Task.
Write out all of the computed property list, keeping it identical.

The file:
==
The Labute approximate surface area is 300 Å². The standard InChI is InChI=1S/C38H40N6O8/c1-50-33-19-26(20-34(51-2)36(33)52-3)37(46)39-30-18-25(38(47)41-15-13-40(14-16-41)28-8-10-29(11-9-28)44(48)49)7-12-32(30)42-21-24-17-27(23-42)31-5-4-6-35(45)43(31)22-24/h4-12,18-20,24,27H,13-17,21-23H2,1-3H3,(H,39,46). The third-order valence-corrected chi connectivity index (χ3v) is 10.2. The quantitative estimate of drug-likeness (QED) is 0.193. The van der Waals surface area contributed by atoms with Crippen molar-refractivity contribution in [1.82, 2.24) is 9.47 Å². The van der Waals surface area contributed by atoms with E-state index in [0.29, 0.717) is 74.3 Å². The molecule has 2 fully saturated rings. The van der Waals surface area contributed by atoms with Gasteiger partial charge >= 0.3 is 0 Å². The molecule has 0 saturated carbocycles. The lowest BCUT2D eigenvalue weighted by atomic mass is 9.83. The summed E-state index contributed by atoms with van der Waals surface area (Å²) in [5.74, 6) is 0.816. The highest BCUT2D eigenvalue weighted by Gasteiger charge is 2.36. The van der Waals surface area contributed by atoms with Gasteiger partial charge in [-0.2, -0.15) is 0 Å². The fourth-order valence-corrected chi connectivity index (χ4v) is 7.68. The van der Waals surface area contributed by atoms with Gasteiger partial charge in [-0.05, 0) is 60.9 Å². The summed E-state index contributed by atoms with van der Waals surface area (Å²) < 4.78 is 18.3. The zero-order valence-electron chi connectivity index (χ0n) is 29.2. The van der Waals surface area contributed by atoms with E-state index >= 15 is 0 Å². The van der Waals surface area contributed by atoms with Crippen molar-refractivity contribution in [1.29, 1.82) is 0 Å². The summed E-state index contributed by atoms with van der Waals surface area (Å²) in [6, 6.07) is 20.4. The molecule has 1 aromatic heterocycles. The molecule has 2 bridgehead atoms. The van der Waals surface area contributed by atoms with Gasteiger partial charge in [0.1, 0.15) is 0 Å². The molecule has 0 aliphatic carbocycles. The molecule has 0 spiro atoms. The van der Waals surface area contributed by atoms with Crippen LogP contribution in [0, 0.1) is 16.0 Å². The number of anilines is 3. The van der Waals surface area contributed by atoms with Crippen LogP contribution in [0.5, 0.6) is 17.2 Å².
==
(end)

The Labute approximate surface area is 300 Å². The standard InChI is InChI=1S/C38H40N6O8/c1-50-33-19-26(20-34(51-2)36(33)52-3)37(46)39-30-18-25(38(47)41-15-13-40(14-16-41)28-8-10-29(11-9-28)44(48)49)7-12-32(30)42-21-24-17-27(23-42)31-5-4-6-35(45)43(31)22-24/h4-12,18-20,24,27H,13-17,21-23H2,1-3H3,(H,39,46). The third-order valence-corrected chi connectivity index (χ3v) is 10.2. The quantitative estimate of drug-likeness (QED) is 0.193. The van der Waals surface area contributed by atoms with Crippen molar-refractivity contribution in [1.82, 2.24) is 9.47 Å². The van der Waals surface area contributed by atoms with E-state index in [0.29, 0.717) is 74.3 Å². The molecule has 2 fully saturated rings. The van der Waals surface area contributed by atoms with Gasteiger partial charge >= 0.3 is 0 Å². The molecule has 0 saturated carbocycles. The lowest BCUT2D eigenvalue weighted by atomic mass is 9.83. The summed E-state index contributed by atoms with van der Waals surface area (Å²) in [5.74, 6) is 0.816. The highest BCUT2D eigenvalue weighted by Gasteiger charge is 2.36. The van der Waals surface area contributed by atoms with Gasteiger partial charge in [-0.2, -0.15) is 0 Å². The fourth-order valence-corrected chi connectivity index (χ4v) is 7.68. The van der Waals surface area contributed by atoms with Gasteiger partial charge in [-0.05, 0) is 60.9 Å². The summed E-state index contributed by atoms with van der Waals surface area (Å²) < 4.78 is 18.3. The zero-order valence-electron chi connectivity index (χ0n) is 29.2. The van der Waals surface area contributed by atoms with E-state index >= 15 is 0 Å². The van der Waals surface area contributed by atoms with Crippen molar-refractivity contribution in [1.29, 1.82) is 0 Å². The summed E-state index contributed by atoms with van der Waals surface area (Å²) in [6, 6.07) is 20.4. The molecule has 1 aromatic heterocycles. The molecule has 2 bridgehead atoms. The van der Waals surface area contributed by atoms with Gasteiger partial charge in [0.1, 0.15) is 0 Å². The molecule has 0 aliphatic carbocycles. The molecule has 0 spiro atoms. The van der Waals surface area contributed by atoms with Crippen LogP contribution in [0, 0.1) is 16.0 Å². The number of anilines is 3. The van der Waals surface area contributed by atoms with Crippen LogP contribution in [0.5, 0.6) is 17.2 Å².